Much of what may be considered unusual would be based on creative choices by directors and DPs (directors of photography). You may find more of those in the Cinema II video, especially within clips showing elliptical editing and even split-screen.

    Sometimes a film is experimental and not necessarily effective as a story. I cannot recommend Enter the Void because I simply did not like it. It is extremely unusual. I do like that the camera “blinks” when the main character blinks but seeing sexual intercourse from inside (!) is unnecessary and contributes nothing dramatically other than shock value.

    On the other hand, I highly recommend Requiem for a Dream, which is extremely creative in its use of sound effects and camera angles. This one works because the acting is fine and the story is relatable. We eventually will see clips from both (NOT the intercourse scene.)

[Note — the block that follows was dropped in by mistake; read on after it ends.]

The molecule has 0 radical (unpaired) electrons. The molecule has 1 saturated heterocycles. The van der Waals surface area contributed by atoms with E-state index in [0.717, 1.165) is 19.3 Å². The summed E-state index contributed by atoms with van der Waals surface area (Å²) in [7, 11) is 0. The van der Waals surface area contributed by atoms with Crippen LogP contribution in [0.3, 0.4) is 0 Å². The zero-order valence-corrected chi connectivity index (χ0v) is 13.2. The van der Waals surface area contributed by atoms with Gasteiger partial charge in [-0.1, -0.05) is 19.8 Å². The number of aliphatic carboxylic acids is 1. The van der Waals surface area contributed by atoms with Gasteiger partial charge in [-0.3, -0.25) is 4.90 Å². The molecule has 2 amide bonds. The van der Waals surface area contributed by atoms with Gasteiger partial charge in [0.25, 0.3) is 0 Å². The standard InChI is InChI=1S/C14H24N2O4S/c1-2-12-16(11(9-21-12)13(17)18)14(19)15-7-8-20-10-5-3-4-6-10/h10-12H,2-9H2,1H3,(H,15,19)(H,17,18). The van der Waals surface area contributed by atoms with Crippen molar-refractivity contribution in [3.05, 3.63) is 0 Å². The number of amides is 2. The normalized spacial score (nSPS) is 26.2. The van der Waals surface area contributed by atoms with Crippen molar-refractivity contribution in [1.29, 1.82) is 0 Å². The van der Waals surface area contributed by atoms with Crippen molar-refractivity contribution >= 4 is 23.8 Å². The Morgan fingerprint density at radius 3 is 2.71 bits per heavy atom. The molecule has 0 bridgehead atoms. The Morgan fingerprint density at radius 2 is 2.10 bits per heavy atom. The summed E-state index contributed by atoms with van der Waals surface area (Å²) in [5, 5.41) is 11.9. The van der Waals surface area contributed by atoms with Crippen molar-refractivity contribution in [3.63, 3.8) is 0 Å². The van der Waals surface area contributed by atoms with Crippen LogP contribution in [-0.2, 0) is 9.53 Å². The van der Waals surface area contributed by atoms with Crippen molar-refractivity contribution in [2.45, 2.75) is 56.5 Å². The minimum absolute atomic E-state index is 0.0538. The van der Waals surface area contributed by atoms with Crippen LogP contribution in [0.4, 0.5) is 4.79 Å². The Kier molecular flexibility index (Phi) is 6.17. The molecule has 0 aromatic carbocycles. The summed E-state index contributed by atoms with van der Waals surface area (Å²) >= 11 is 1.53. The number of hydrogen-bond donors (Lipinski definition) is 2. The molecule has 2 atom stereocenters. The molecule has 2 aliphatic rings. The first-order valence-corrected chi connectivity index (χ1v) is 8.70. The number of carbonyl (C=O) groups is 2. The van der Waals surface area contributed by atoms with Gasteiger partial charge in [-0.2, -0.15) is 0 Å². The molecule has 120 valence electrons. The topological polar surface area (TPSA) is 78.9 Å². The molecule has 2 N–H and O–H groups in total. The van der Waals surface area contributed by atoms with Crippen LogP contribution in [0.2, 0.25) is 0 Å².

Soon we will see a video on POV. There are many creative things going on in it.

    #75159

    Tatiana B.
    Participant

    a. Name three different things you feel you learned.

    1. Prologues are used to draw context to a story for example, in the movie Star Wars 1977. Epilogues help to explain what happens to a character once the story has ended. In Platoon 1986 movie a voice narration is used as a tribute to the individuals who died in war. Overhead helicopter shots and forbidding/ ominous music suggests the presence of super natural forces such as in The Shinning 1980 film and Midsomer 2019 film.

    2. Low camera angle is used to draw in the audience and create and evoke empathy or emotion. This type of angle helps to show the characters point of view for instance in the film Crash 2004 I felt like I was in the car and equally felt scared when the I thought the woman would not be saved.